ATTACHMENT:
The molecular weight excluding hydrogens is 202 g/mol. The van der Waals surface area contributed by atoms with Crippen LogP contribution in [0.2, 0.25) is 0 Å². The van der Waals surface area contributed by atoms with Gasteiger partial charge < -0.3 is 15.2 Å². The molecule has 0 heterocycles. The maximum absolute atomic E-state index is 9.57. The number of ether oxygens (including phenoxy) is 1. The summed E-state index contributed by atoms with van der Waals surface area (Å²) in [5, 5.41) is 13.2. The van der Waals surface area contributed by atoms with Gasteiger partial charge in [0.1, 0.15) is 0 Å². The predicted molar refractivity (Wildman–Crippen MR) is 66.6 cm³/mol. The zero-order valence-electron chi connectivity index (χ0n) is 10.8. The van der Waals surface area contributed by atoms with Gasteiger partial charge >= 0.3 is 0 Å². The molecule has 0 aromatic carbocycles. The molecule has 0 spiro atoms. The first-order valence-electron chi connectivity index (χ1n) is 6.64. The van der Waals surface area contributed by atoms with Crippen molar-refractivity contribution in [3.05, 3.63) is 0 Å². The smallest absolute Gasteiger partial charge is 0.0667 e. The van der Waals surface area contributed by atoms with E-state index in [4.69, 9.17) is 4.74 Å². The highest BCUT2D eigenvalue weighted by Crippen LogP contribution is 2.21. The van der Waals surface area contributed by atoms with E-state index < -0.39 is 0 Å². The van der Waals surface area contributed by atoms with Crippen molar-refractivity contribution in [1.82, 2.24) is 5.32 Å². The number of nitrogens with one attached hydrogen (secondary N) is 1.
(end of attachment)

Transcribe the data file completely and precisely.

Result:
The molecular weight excluding hydrogens is 202 g/mol. The van der Waals surface area contributed by atoms with Crippen LogP contribution in [0.2, 0.25) is 0 Å². The van der Waals surface area contributed by atoms with Gasteiger partial charge < -0.3 is 15.2 Å². The molecule has 0 heterocycles. The maximum absolute atomic E-state index is 9.57. The number of ether oxygens (including phenoxy) is 1. The summed E-state index contributed by atoms with van der Waals surface area (Å²) in [5, 5.41) is 13.2. The van der Waals surface area contributed by atoms with Gasteiger partial charge in [0.1, 0.15) is 0 Å². The predicted molar refractivity (Wildman–Crippen MR) is 66.6 cm³/mol. The zero-order valence-electron chi connectivity index (χ0n) is 10.8. The van der Waals surface area contributed by atoms with Gasteiger partial charge >= 0.3 is 0 Å². The molecule has 0 aromatic carbocycles. The molecule has 0 spiro atoms. The first-order valence-electron chi connectivity index (χ1n) is 6.64. The van der Waals surface area contributed by atoms with Crippen molar-refractivity contribution in [3.05, 3.63) is 0 Å². The smallest absolute Gasteiger partial charge is 0.0667 e. The van der Waals surface area contributed by atoms with E-state index in [4.69, 9.17) is 4.74 Å². The highest BCUT2D eigenvalue weighted by Crippen LogP contribution is 2.21. The van der Waals surface area contributed by atoms with E-state index < -0.39 is 0 Å². The van der Waals surface area contributed by atoms with Crippen molar-refractivity contribution in [1.82, 2.24) is 5.32 Å². The number of nitrogens with one attached hydrogen (secondary N) is 1.